For several months, this actually worked.  I dropped slowly and steadily from 270 down to 245-ish.  And, there I have been for probably close to a year now.  It may go up a pound or two for a bit, but I haven’t had any drops below 244.  Once again, I am back to having to think about eating again.  How much does that cost?  Can I have the extra taquito with my breakfast?  One bowl of pad thai is how many servings?  Really?

Though my chosen web site did a good job of making it easy for me, I needed to do something different.  I had noticed, through the average daily calories that were counted at the end of each week, that I did better on weight control as long as I stayed near 2,200 calories.  The difficulty with mapmyride.com was that if I did a really long run or ride, it gave me a huge extra amount of calories that I wanted to use.  But, their site didn’t let me set a daily allowance and turn off the calorie bonus from workouts.  Time for something different.

A few weeks ago, I switched to the My Calorie Counter on everydayhealth.com.  I don’t know if I’ll stay here for good, but for now it’s working, sort of.  I haven’t lost any weight yet, but it allows me to set a daily allowance with an activity level, and even adjust from there.  It said that with my current weight and moderate activity level that I should be able to have 2,500 calories per day.  I didn’t really trust that number and set it at 2,300 calories.  I got to override the settings!  Yippee!  That is really important in these things because none of us are the same.

At the end of a week, I had zero change.  That didn’t bother me too much.  It just means I need to adjust.  I am now on a week with 2,200 calories.  After a week, if I still see no change, I’ll lower it again.  Eventually, I should find the magic number.  Then I can maintain with that level until I see a drop off in weight loss again.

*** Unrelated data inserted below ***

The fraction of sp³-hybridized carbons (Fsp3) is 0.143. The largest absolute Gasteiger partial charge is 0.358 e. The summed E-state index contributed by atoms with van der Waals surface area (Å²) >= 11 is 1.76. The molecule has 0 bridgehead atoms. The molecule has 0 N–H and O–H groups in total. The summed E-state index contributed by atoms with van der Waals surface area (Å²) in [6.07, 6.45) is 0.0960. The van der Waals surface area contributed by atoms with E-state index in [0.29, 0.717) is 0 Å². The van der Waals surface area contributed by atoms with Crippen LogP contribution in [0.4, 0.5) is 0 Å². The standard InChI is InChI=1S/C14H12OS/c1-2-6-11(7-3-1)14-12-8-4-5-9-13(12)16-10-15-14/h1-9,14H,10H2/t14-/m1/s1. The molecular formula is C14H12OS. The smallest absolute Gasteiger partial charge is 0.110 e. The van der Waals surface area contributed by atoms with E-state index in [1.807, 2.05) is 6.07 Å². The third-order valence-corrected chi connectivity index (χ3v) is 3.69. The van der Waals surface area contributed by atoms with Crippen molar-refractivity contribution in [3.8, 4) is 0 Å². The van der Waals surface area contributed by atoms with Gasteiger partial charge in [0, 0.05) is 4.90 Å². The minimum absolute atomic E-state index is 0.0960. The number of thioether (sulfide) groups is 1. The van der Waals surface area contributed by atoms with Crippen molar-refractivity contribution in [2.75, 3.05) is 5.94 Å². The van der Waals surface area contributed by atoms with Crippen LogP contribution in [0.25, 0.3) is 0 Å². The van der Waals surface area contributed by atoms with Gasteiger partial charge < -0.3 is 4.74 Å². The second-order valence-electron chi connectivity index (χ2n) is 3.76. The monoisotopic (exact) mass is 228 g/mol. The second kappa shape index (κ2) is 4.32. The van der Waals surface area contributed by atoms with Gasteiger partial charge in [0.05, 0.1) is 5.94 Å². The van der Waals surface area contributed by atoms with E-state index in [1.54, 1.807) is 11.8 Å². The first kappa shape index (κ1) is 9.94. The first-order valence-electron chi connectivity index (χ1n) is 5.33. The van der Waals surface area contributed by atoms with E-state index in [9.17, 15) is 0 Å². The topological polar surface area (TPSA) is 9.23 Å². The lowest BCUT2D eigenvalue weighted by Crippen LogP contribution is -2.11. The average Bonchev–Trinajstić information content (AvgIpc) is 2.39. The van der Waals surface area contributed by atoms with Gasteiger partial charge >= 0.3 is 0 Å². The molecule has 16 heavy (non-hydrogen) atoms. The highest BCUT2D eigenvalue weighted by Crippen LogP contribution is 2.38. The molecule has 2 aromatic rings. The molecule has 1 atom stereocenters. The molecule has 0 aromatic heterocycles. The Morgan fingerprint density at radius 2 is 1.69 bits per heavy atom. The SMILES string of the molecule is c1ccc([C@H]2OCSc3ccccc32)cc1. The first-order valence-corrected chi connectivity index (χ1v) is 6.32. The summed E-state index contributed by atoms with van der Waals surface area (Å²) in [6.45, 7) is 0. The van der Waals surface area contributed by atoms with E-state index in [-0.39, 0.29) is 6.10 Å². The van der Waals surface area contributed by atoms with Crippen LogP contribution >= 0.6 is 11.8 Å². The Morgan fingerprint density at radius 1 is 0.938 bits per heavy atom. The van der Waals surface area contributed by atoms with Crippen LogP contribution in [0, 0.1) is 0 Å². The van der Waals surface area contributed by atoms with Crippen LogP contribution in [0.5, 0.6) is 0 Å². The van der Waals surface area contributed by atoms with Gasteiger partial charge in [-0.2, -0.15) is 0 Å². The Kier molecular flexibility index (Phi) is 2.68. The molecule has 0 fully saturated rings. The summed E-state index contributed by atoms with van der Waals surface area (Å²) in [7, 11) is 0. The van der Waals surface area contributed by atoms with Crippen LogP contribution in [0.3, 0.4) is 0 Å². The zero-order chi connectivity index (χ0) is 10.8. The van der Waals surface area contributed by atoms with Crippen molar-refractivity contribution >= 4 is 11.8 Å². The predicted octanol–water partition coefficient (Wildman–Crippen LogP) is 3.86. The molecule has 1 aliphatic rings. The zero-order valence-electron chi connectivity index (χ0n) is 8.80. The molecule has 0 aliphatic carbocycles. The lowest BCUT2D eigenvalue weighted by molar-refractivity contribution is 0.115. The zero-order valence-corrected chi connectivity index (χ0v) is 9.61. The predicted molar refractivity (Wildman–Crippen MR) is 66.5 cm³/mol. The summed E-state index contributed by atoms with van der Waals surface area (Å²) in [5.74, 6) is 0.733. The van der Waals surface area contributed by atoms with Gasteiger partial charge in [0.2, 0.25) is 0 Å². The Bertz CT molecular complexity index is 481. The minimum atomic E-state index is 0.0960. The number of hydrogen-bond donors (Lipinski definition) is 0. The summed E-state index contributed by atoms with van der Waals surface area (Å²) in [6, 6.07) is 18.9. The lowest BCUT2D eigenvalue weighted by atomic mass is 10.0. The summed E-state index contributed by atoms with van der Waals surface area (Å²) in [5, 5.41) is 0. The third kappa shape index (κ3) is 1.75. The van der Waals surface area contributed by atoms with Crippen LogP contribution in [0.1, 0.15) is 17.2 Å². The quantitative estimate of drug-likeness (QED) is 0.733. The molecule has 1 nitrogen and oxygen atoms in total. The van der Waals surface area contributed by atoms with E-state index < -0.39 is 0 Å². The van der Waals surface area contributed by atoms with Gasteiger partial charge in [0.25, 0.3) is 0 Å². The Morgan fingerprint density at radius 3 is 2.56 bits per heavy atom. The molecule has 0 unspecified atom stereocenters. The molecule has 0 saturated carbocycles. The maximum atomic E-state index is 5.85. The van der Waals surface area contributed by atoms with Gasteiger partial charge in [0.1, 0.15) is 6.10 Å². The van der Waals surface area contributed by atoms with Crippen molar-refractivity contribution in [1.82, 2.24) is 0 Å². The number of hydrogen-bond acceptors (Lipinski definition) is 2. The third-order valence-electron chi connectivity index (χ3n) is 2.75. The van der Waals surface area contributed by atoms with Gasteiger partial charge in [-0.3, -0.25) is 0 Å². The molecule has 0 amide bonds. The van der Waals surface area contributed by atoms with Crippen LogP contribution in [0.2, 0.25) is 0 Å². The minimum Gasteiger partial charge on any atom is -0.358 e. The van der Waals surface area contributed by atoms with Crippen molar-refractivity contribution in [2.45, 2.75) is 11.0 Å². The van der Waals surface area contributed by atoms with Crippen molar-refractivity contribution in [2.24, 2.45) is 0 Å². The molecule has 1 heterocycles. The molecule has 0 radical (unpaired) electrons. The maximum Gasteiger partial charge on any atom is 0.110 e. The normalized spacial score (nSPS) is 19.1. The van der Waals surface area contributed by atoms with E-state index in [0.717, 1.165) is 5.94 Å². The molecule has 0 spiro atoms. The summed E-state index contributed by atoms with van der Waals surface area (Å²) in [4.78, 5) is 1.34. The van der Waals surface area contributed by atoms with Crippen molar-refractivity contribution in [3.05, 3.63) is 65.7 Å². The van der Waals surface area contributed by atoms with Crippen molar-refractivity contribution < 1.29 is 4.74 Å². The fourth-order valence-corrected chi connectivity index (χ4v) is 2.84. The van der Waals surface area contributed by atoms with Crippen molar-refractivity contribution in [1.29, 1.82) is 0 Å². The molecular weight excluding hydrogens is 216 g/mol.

That is kind of the point with weight loss.  It varies.  As I lose weight, I will have to lower my calorie intake even more.  Lighter people need less calories.  In addition, I’m not perfect all the time with daily intakes.  There are some days that I have really good control and choices and I come in under the goal.  There are other days, that I can’t.  The benefit of something like an online counter is that if I can get everything entered during the day, it tells me how much is left for the day.  I know that if I have made it to dinner and still have 100 calories left, then snacks are out.  If by chance I’ve got 300 left, maybe I can have a small snack.

Losing weight is a job in itself.  It’s not easy for anyone.  Trying to balance your meals and your activity takes thought, effort, and discipline just like in your running or cycling.  I do have to remember at the end of the day that my weight loss is not the only thing I have to work on.  I’ve lost a lot already and I am healthier now than previously.  Not that I am allowed to rest upon those laurels, just to not stress over when things don’t go right.  The consistency of working on it each week is the important part of the battle with the scale.